Every once in a while, the hubby and I both realize – at the same time – that we really need a break. Yesterday was the day! While many Turks have headed to the Mediterranean shores for the weekend, we headed north to Bolu for a day trip. Destination – Yedigöller Milli Parklar (Seven Lakes National Park).
Established in 1965, it is known for its seven lakes on over 4000 acres. You can read more about it on Wikipedia. I am embarrassed for the publishers of the 5 Turkish travel guides that I own. Not one of these major publishers name this park!
The park is a relatively short drive from the center of Ankara, about 2.5 hours by the newer highway. (Make sure you have a thingamajig on your windshield to pay the tolls. They do not accept cash.) My usual recommendation is to take the older roads to your destination and enjoy the scenery. Take the new highway home. There are two Bolu exits for the park (look for the brown signs with park name) from the new highway. We missed the first one. You should not do that! After taking the second exit, there were no more signs for the park. We used 3 different navigation apps, often lost service, and found our way along winding dirt roads. The park has a second entrance from Mengen.
As we neared the park, there were a few roadside stands selling hot and SWEET corn on the cob, gozleme, and tea. They also sold herbs, cheeses, and a few other homemade and homegrown items. I recommend stopping here. The food in the park is pricey and there’s not much of it. Bring your own water! The park ran out of bottled water early.
We saw a lot of tents in the park. It is a lovely place to camp, but not much compared to American standards. Parking lots and tons of visitors are near the camping locations. There are traditional Turkish toilets. I did not see showers. There are picnic tables near campsites. If you are planning on camping, I would suggest heading towards the bottom of the waterfalls for less people. There was also a more quiet spot near the entrance of the park. If allowed, I would also do it during the weekdays so that there are less visitors. There seemed to be bungalows and cabins too. There are hard to find and understand fees listed on the park’s website – the fees are out of date. (For camping, contact Gürkan Oruç: firstname.lastname@example.org 0542 210 2069. I have no idea whether he speaks English.)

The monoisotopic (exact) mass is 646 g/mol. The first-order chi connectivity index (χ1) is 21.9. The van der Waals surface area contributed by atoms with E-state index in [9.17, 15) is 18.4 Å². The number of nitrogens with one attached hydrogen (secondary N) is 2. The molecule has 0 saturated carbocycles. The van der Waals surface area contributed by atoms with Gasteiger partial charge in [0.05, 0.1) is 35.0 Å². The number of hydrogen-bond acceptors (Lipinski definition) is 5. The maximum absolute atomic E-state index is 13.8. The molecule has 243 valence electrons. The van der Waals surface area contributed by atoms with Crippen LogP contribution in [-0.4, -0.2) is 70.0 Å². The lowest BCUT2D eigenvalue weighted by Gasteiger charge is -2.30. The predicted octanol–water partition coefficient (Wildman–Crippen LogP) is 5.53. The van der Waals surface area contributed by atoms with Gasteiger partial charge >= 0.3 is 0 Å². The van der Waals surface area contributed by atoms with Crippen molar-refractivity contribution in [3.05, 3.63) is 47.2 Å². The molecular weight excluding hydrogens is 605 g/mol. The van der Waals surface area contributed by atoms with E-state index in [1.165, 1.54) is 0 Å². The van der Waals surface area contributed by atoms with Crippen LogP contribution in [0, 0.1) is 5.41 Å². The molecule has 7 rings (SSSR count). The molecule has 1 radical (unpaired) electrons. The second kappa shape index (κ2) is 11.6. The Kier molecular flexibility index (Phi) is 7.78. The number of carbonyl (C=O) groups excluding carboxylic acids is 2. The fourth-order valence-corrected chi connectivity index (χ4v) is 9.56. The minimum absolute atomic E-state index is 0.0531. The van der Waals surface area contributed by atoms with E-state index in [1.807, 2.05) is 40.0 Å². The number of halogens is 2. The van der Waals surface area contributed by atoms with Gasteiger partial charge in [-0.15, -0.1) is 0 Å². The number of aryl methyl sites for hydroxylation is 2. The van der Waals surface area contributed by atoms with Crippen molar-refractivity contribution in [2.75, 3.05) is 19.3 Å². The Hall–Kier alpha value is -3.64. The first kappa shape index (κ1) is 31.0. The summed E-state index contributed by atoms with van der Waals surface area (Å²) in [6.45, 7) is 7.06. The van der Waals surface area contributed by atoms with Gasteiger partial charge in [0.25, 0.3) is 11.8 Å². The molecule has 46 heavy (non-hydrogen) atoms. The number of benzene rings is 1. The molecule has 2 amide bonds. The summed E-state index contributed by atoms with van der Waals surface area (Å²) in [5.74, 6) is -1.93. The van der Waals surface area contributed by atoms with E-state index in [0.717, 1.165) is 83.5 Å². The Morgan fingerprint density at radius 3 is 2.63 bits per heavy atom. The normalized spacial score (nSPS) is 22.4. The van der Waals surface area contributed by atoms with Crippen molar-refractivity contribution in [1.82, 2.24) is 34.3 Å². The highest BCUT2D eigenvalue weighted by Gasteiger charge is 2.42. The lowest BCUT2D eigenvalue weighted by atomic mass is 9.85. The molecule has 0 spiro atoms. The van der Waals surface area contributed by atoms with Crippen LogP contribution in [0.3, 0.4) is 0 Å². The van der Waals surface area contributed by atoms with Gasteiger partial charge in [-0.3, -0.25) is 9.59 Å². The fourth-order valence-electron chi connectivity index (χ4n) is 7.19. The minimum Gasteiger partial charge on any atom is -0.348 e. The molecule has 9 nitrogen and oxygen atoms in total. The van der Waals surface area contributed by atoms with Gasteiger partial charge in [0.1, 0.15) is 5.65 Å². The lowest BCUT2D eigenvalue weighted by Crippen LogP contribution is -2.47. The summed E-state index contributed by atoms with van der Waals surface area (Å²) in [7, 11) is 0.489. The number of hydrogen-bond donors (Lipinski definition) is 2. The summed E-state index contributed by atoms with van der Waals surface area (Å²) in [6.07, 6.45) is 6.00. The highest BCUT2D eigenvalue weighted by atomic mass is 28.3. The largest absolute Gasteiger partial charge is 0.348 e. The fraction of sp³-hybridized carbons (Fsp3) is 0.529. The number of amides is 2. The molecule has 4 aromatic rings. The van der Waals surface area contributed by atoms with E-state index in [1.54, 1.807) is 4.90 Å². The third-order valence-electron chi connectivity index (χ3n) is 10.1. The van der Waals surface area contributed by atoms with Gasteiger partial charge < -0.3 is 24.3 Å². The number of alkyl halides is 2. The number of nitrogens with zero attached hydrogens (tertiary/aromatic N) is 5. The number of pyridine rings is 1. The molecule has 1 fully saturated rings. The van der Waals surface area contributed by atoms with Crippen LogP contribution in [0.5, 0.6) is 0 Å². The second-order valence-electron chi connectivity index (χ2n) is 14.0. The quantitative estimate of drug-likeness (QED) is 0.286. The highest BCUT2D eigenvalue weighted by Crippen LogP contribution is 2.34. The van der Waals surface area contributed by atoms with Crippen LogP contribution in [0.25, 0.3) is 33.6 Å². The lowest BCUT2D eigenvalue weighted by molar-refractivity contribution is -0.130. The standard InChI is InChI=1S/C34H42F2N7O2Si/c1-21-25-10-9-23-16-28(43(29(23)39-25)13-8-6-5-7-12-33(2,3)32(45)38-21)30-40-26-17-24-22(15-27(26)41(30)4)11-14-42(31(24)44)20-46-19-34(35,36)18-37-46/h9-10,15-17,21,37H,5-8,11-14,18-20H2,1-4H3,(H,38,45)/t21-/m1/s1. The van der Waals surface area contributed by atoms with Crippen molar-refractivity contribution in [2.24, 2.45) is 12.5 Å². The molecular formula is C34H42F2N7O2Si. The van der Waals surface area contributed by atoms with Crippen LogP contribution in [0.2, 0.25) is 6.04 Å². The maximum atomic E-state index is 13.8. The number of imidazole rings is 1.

While there are 7 lakes on the property, the small waterfalls seem to be the highlight. For me, just being in the fresh air among the trees was the best part! It’s the place to go for flora and fauna. I assume fishing was prohibited since I did not see any. At the gates to the entrances, there are posters indicating the many fish in the lakes. Tilapia!
The entrance fee was 12TL per car or 4TL per person. There is a big list of fees posted at the entrances. Who knows what they are for???
Maps of the park are not available. I only saw them posted at the main gates. Try printing this one:
I’ve been quite busy and have had little time for blogging lately. I hadn’t even thought about it until I was on my way home. Therefore, I did not ask more information, take photos of signs, or photos of the roadside stands and yummy restaurant (Oltu Cağ Kebap) we stopped at afterwards in the city of Bolu. Here are the photos I do have:
. . had a great picnic day here when our ‘son’ was kaymakam of a Bolu town. I bet we took the same long and winding dirt road in from the south only to discover later the asphalt road out. It’s a lovely place midweek without the crowds.
Looks a great escape from Ankara. Did you see any deer?
I did not, but I did see two prints!